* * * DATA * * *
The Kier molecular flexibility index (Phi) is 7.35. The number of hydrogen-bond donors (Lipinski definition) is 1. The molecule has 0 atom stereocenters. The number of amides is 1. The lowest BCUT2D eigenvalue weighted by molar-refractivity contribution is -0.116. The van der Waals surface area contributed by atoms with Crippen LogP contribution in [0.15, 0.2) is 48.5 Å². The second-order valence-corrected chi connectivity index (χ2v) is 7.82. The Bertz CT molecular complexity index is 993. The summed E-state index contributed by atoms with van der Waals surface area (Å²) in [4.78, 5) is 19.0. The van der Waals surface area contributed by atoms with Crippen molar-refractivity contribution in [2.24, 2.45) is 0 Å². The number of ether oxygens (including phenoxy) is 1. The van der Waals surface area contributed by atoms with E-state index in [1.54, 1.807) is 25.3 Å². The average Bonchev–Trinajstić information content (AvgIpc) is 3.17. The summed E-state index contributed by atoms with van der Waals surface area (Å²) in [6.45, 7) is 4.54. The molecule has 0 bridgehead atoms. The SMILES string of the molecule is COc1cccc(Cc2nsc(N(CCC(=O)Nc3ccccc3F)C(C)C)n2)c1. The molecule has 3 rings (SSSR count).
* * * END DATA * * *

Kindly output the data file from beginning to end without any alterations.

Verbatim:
The Kier molecular flexibility index (Phi) is 7.35. The number of hydrogen-bond donors (Lipinski definition) is 1. The molecule has 0 atom stereocenters. The number of amides is 1. The lowest BCUT2D eigenvalue weighted by molar-refractivity contribution is -0.116. The van der Waals surface area contributed by atoms with Crippen LogP contribution in [0.15, 0.2) is 48.5 Å². The second-order valence-corrected chi connectivity index (χ2v) is 7.82. The Bertz CT molecular complexity index is 993. The summed E-state index contributed by atoms with van der Waals surface area (Å²) in [4.78, 5) is 19.0. The van der Waals surface area contributed by atoms with Crippen molar-refractivity contribution in [2.24, 2.45) is 0 Å². The number of ether oxygens (including phenoxy) is 1. The van der Waals surface area contributed by atoms with E-state index in [1.54, 1.807) is 25.3 Å². The average Bonchev–Trinajstić information content (AvgIpc) is 3.17. The summed E-state index contributed by atoms with van der Waals surface area (Å²) in [6.45, 7) is 4.54. The molecule has 0 bridgehead atoms. The SMILES string of the molecule is COc1cccc(Cc2nsc(N(CCC(=O)Nc3ccccc3F)C(C)C)n2)c1. The molecule has 3 rings (SSSR count).